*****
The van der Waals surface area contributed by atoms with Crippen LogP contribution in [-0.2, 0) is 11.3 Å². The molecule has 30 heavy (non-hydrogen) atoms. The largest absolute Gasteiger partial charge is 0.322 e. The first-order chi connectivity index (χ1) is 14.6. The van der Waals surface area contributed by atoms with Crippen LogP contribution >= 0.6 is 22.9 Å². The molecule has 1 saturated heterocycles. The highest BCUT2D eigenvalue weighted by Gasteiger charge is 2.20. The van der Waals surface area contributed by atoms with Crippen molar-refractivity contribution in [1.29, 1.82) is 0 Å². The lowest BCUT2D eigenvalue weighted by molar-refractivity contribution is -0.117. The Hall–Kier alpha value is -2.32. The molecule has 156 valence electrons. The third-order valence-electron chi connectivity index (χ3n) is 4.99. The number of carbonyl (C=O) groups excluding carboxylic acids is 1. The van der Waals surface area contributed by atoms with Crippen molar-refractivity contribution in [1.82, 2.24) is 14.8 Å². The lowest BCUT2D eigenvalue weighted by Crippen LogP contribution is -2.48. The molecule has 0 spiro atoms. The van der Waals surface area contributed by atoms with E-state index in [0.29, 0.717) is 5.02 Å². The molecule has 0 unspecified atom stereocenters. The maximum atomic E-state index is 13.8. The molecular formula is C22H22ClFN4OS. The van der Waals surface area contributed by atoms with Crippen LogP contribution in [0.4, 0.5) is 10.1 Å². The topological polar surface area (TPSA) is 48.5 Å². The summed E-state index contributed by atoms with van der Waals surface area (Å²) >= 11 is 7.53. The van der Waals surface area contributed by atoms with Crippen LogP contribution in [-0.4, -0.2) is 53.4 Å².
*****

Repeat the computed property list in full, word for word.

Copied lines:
The van der Waals surface area contributed by atoms with Crippen LogP contribution in [-0.2, 0) is 11.3 Å². The molecule has 30 heavy (non-hydrogen) atoms. The largest absolute Gasteiger partial charge is 0.322 e. The first-order chi connectivity index (χ1) is 14.6. The van der Waals surface area contributed by atoms with Crippen LogP contribution >= 0.6 is 22.9 Å². The molecule has 1 saturated heterocycles. The highest BCUT2D eigenvalue weighted by Gasteiger charge is 2.20. The van der Waals surface area contributed by atoms with Crippen molar-refractivity contribution in [1.29, 1.82) is 0 Å². The lowest BCUT2D eigenvalue weighted by molar-refractivity contribution is -0.117. The Hall–Kier alpha value is -2.32. The molecule has 156 valence electrons. The third-order valence-electron chi connectivity index (χ3n) is 4.99. The number of carbonyl (C=O) groups excluding carboxylic acids is 1. The van der Waals surface area contributed by atoms with Crippen molar-refractivity contribution in [1.82, 2.24) is 14.8 Å². The lowest BCUT2D eigenvalue weighted by Crippen LogP contribution is -2.48. The molecule has 0 spiro atoms. The van der Waals surface area contributed by atoms with E-state index in [0.29, 0.717) is 5.02 Å². The molecule has 0 unspecified atom stereocenters. The maximum atomic E-state index is 13.8. The molecular formula is C22H22ClFN4OS. The van der Waals surface area contributed by atoms with Crippen LogP contribution in [0.4, 0.5) is 10.1 Å². The topological polar surface area (TPSA) is 48.5 Å². The summed E-state index contributed by atoms with van der Waals surface area (Å²) >= 11 is 7.53. The van der Waals surface area contributed by atoms with Crippen LogP contribution in [-0.4, -0.2) is 53.4 Å².